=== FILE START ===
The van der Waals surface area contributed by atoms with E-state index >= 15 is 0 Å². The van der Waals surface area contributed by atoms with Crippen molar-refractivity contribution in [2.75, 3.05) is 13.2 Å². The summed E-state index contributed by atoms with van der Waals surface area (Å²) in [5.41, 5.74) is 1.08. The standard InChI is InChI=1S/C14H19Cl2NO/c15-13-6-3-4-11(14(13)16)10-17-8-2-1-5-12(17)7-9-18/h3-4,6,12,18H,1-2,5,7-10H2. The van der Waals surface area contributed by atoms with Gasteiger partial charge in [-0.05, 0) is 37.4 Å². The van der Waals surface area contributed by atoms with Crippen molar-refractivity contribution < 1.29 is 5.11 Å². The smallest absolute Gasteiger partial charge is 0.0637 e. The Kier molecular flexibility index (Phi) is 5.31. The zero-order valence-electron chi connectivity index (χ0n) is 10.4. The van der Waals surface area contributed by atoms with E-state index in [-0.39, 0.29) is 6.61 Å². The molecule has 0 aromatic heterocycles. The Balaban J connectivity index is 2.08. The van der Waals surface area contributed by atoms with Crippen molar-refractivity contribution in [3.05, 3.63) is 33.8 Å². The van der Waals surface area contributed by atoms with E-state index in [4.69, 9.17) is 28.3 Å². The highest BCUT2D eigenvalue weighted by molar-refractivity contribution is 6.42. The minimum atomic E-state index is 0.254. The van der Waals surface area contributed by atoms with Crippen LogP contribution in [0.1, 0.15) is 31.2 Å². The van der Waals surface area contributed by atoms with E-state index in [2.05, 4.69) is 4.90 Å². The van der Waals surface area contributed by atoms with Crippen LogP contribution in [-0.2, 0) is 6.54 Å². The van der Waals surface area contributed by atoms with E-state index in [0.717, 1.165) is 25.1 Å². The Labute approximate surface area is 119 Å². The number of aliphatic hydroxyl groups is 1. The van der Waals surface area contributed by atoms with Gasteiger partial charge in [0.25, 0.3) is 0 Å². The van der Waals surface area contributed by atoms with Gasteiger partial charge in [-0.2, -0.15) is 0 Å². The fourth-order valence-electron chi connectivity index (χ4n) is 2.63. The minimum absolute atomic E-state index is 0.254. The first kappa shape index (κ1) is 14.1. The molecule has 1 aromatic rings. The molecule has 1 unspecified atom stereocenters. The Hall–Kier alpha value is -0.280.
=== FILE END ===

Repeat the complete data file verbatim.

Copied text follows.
The van der Waals surface area contributed by atoms with E-state index >= 15 is 0 Å². The van der Waals surface area contributed by atoms with Crippen molar-refractivity contribution in [2.75, 3.05) is 13.2 Å². The summed E-state index contributed by atoms with van der Waals surface area (Å²) in [5.41, 5.74) is 1.08. The standard InChI is InChI=1S/C14H19Cl2NO/c15-13-6-3-4-11(14(13)16)10-17-8-2-1-5-12(17)7-9-18/h3-4,6,12,18H,1-2,5,7-10H2. The van der Waals surface area contributed by atoms with Gasteiger partial charge in [-0.05, 0) is 37.4 Å². The van der Waals surface area contributed by atoms with Crippen molar-refractivity contribution < 1.29 is 5.11 Å². The smallest absolute Gasteiger partial charge is 0.0637 e. The Kier molecular flexibility index (Phi) is 5.31. The zero-order valence-electron chi connectivity index (χ0n) is 10.4. The van der Waals surface area contributed by atoms with E-state index in [-0.39, 0.29) is 6.61 Å². The molecule has 0 aromatic heterocycles. The Balaban J connectivity index is 2.08. The van der Waals surface area contributed by atoms with Crippen molar-refractivity contribution in [3.05, 3.63) is 33.8 Å². The van der Waals surface area contributed by atoms with E-state index in [4.69, 9.17) is 28.3 Å². The highest BCUT2D eigenvalue weighted by molar-refractivity contribution is 6.42. The minimum atomic E-state index is 0.254. The van der Waals surface area contributed by atoms with Crippen LogP contribution in [0.1, 0.15) is 31.2 Å². The van der Waals surface area contributed by atoms with E-state index in [2.05, 4.69) is 4.90 Å². The van der Waals surface area contributed by atoms with Crippen LogP contribution in [-0.2, 0) is 6.54 Å². The van der Waals surface area contributed by atoms with E-state index in [0.717, 1.165) is 25.1 Å². The Labute approximate surface area is 119 Å². The number of aliphatic hydroxyl groups is 1. The van der Waals surface area contributed by atoms with Gasteiger partial charge in [0.25, 0.3) is 0 Å². The van der Waals surface area contributed by atoms with Gasteiger partial charge in [-0.2, -0.15) is 0 Å². The fourth-order valence-electron chi connectivity index (χ4n) is 2.63. The minimum absolute atomic E-state index is 0.254. The first kappa shape index (κ1) is 14.1. The molecule has 1 aromatic rings. The molecule has 1 unspecified atom stereocenters. The Hall–Kier alpha value is -0.280.